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Are Toronto and Vancouver headed for a housing boom?

A real estate sign that reads “For Sale” and “Sold Above Asking” stands in front of housing in Vaughan, a suburb in Toronto, Canada, May 24, 2017. (REUTERS/Mark Blinch)
A real estate sign that reads “For Sale” and “Sold Above Asking” stands in front of housing in Vaughan, a suburb in Toronto, Canada, May 24, 2017. (REUTERS/Mark Blinch)

On Wednesday, the Canadian Real Estate Association (CREA) released its October home sale numbers. The results for the month show that while home sales are up in the country, prices are on the rise too.

National home prices are up 5 per cent on average in October year-over-year, the CREA reports, and month-over-month sales were up 0.9 per cent, even though new listings for the month were down 0.8 per cent.

But in some of the hottest markets in Canada, the price increase was much more dramatic compared to October 2016.


Vancouver saw a whopping 20.5 per cent price increase year-over-year.

The statistics corroborate a report from Benjamin Tal, deputy chief economist at CIBC World Markets, Inc., who forecasts Vancouver and Toronto are both headed for a housing boom.

“We are in the midst of an important transition period in the trajectory of the Canadian housing market in general, and Vancouver and Toronto in particular,” writes Tal in a note to investors.

Tal points to the likelihood that things will stabilize in the short term, thanks in part to regulatory measures enacted in both cities to cool the housing markets. However he predicts that we’re heading into a period where supply is short, which will force prices to rise even higher.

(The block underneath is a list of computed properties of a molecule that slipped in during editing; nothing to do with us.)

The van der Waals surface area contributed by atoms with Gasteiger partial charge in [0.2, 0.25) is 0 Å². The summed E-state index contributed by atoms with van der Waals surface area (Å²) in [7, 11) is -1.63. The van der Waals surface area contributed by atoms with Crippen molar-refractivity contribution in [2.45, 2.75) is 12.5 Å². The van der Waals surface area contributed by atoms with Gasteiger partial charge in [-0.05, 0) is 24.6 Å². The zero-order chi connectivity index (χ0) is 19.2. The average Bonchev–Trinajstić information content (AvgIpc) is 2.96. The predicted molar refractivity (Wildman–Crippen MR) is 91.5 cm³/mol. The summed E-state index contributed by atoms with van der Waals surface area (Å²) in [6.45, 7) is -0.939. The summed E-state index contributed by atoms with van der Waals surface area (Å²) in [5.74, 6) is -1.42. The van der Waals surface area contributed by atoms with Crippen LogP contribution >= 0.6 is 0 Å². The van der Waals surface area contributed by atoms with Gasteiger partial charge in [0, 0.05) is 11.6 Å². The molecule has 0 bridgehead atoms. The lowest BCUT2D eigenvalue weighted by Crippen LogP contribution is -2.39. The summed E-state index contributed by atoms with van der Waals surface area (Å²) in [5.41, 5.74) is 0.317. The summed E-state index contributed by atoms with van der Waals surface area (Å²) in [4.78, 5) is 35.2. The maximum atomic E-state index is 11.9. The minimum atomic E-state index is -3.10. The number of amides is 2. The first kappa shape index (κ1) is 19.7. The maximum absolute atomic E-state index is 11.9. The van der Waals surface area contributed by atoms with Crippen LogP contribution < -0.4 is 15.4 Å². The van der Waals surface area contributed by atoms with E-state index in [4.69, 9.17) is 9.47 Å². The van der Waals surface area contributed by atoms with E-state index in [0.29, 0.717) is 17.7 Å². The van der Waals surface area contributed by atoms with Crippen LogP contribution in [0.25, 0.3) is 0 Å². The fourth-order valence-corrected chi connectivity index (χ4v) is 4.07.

For a brief period after the Foreign Homebuyers Tax was levied August 2016 in Vancouver, the real estate market did cool. But a slow creep has been evident in the region. A similar pattern is visible in Toronto, too, which enacted foreign buyer taxes April 2017.

“The Ontario government’s Fair Housing Plan coincided with the market’s gravitational forces already in place, and led to an even more dramatic adjustment than seen in Vancouver,” writes Tal. “But again, without dealing with the real fundamental issues facing the GTA, these changes are only able to provide temporary relief as evidenced by the recent recovery in the GTA.

“In many ways, what we have seen in Toronto in the past six months is the undoing
of the unexplainable surge in activity in 2016.”

Altogether, it’s not a particularly optimistic view for potential homebuyers.

“At this point we do not see any real relief. In fact, the opposite is the case,” writes Tal. “Without significant changes to land and rental policies alongside a dramatic change to housing preference among buyers, those centers will become even less affordable.”

Not all experts agree with Tal, however.

“The recent slump in home sales, increases in interest rates and tougher mortgage financing rules will cause a further slowdown over the remainder of this year and well into next year,” wrote David Madani, senior Canada economist at Capital Economics, in a research note, according to The Canadian Press.

2018 will also see one other regulatory measure that could keep a housing boom at bay. Upcoming changes to mortgage rules that will include a mandatory stress-test for both insured and non-insured mortgages will take effect as of Jan. 1, 2018. Market demand is one thing, but as the stress-test affects how much people are able to spend on mortgages, it’s anybody’s guess exactly how the 2018 housing market will shake out.

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